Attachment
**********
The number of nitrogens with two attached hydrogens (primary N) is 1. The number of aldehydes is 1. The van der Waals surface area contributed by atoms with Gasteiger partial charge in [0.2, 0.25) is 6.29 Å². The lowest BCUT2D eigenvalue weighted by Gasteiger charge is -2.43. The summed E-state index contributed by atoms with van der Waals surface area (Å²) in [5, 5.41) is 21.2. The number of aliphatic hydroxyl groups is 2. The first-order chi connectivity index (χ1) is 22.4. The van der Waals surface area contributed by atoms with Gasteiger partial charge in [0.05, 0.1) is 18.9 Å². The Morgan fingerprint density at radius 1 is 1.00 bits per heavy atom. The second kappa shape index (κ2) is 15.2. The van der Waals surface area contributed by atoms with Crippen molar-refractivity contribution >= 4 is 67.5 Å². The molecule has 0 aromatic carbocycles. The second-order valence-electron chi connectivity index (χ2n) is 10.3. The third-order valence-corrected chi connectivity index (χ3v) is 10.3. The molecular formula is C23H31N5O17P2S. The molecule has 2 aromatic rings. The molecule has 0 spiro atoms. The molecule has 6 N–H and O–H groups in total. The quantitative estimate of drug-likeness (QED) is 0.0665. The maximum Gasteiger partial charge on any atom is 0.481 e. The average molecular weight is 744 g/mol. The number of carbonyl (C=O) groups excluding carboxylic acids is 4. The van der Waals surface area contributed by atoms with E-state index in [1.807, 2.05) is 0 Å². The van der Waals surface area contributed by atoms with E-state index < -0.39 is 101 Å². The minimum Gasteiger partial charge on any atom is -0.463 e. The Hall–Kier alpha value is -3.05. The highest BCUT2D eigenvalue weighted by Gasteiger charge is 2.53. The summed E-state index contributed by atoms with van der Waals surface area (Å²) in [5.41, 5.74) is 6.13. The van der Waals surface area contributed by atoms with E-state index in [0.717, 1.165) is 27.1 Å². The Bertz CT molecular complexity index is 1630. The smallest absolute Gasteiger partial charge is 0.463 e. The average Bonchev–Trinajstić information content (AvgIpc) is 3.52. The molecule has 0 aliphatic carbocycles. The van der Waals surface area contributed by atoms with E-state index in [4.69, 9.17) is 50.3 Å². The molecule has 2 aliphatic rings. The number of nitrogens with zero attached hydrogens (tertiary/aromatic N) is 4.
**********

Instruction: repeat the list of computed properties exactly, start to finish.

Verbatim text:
The number of nitrogens with two attached hydrogens (primary N) is 1. The number of aldehydes is 1. The van der Waals surface area contributed by atoms with Gasteiger partial charge in [0.2, 0.25) is 6.29 Å². The lowest BCUT2D eigenvalue weighted by Gasteiger charge is -2.43. The summed E-state index contributed by atoms with van der Waals surface area (Å²) in [5, 5.41) is 21.2. The number of aliphatic hydroxyl groups is 2. The first-order chi connectivity index (χ1) is 22.4. The van der Waals surface area contributed by atoms with Gasteiger partial charge in [0.05, 0.1) is 18.9 Å². The Morgan fingerprint density at radius 1 is 1.00 bits per heavy atom. The second kappa shape index (κ2) is 15.2. The van der Waals surface area contributed by atoms with Crippen molar-refractivity contribution >= 4 is 67.5 Å². The molecule has 0 aromatic carbocycles. The second-order valence-electron chi connectivity index (χ2n) is 10.3. The third-order valence-corrected chi connectivity index (χ3v) is 10.3. The molecular formula is C23H31N5O17P2S. The molecule has 2 aromatic rings. The molecule has 0 spiro atoms. The molecule has 6 N–H and O–H groups in total. The quantitative estimate of drug-likeness (QED) is 0.0665. The maximum Gasteiger partial charge on any atom is 0.481 e. The average molecular weight is 744 g/mol. The number of carbonyl (C=O) groups excluding carboxylic acids is 4. The van der Waals surface area contributed by atoms with E-state index in [1.807, 2.05) is 0 Å². The van der Waals surface area contributed by atoms with E-state index < -0.39 is 101 Å². The minimum Gasteiger partial charge on any atom is -0.463 e. The Hall–Kier alpha value is -3.05. The highest BCUT2D eigenvalue weighted by Gasteiger charge is 2.53. The summed E-state index contributed by atoms with van der Waals surface area (Å²) in [5.41, 5.74) is 6.13. The van der Waals surface area contributed by atoms with E-state index in [0.717, 1.165) is 27.1 Å². The Bertz CT molecular complexity index is 1630. The smallest absolute Gasteiger partial charge is 0.463 e. The average Bonchev–Trinajstić information content (AvgIpc) is 3.52. The molecule has 0 aliphatic carbocycles. The van der Waals surface area contributed by atoms with E-state index in [4.69, 9.17) is 50.3 Å². The molecule has 2 aliphatic rings. The number of nitrogens with zero attached hydrogens (tertiary/aromatic N) is 4.